October 18, 2013

Branding Belief

Banksy, London’s celebrated graffiti artist, is romping through the land of tagging, NYC, as a resident artist this month. Like most graffiti artists, Banksy stays anonymous, hiding his identity from the public even as he exposes his art on public walls to everyone.

What’s ironic is that Banksy’s ‘public’ work has been sold for $100,000 plus.

And Banksy doubly trumped that irony just the other day.

He surreptitiously set up an art stall amidst other ‘creators’ in Central Park.
Staffed by an old man, Banksy’s original, signed work was priced at $60 a frame for the day — clearly an effort to see what happens without the visible hype of, well, BRAND BANKSY.

The result? He sold $420 worth.

What’s the commentary? Well, all art’s open to interpretation.  One blogger talks about lessons in ‘price anchoring’, the value being determined by setting, ‘competition’, etc.  Banksy himself only commented on just the facts — and that the first sale took 4 hours to make.

As we see it, there are a number of possible learnings:

  1. around frame of mind and context — given high-art isn’t sold on the street, there’s a distrust of its provenance, perhaps — Rolex or Folex?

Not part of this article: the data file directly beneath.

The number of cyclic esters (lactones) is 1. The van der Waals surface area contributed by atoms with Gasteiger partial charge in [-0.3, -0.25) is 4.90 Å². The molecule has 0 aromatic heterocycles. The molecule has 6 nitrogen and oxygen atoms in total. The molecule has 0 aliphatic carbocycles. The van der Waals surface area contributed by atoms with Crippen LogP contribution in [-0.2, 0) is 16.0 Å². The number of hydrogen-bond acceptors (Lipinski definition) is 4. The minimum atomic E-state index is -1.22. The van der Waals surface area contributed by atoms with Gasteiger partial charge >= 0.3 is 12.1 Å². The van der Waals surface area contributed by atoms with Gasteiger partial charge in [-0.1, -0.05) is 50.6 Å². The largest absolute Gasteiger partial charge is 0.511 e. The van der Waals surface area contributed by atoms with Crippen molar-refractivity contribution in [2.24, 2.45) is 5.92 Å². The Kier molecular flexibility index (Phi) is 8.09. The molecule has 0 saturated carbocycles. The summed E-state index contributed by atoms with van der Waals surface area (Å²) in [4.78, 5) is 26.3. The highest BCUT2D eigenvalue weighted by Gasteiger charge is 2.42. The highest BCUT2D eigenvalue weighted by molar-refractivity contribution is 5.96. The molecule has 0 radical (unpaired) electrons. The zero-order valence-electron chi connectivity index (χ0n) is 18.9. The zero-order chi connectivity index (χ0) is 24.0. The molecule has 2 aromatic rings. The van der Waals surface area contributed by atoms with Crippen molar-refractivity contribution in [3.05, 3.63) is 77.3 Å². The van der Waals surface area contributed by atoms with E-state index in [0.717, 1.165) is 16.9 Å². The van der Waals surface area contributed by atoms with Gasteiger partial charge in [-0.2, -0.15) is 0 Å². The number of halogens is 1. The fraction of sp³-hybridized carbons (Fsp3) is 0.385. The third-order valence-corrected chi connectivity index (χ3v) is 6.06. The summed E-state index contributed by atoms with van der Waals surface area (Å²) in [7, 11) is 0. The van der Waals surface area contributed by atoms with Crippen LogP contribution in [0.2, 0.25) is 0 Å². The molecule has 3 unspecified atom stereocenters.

2. around the inherent ‘value’ of a product — it’s appeal:  what is price, especially in a subjective world like art?
  3. around missing the value of something when we aren’t told it’s valuable, without known headline…or hype

To our aesthetic, his work is compelling. And those who bought at $60 did it not out of hipness or investment but because they liked what they saw.

In a parallel world, entrepreneurs start up new businesses, and they must first be accepted on their own merit, not their long-standing corporate logo, reputation, or brand that’s built over time.

Here at Bandwidth, we help build brands, for entrepreneurs like ourselves and for other big or challenger brands trying to get their efforts noticed and bought.

Our empathy is born out of building our own brand at the same time — we know how hard it is to intro a new, unknown product.

We know we offer value. In fact, given the fact that we’re renegades from big brand experience, we’ve now got the ability to harness that knowledge in a more efficient, effective way. But we aren’t yet a name as a group. So it may take longer for us to make a sale in our art stall.

Won’t people be surprised though with what they get after they take a leap of faith, or buy based not on status quo or what someone else thinks, but on inherent value and the pure reaction to that effort right under their noses.

The creative act should always be one of upending the commonly accepted to get to new ways of viewing. So keep messing with it Banksy. We will too.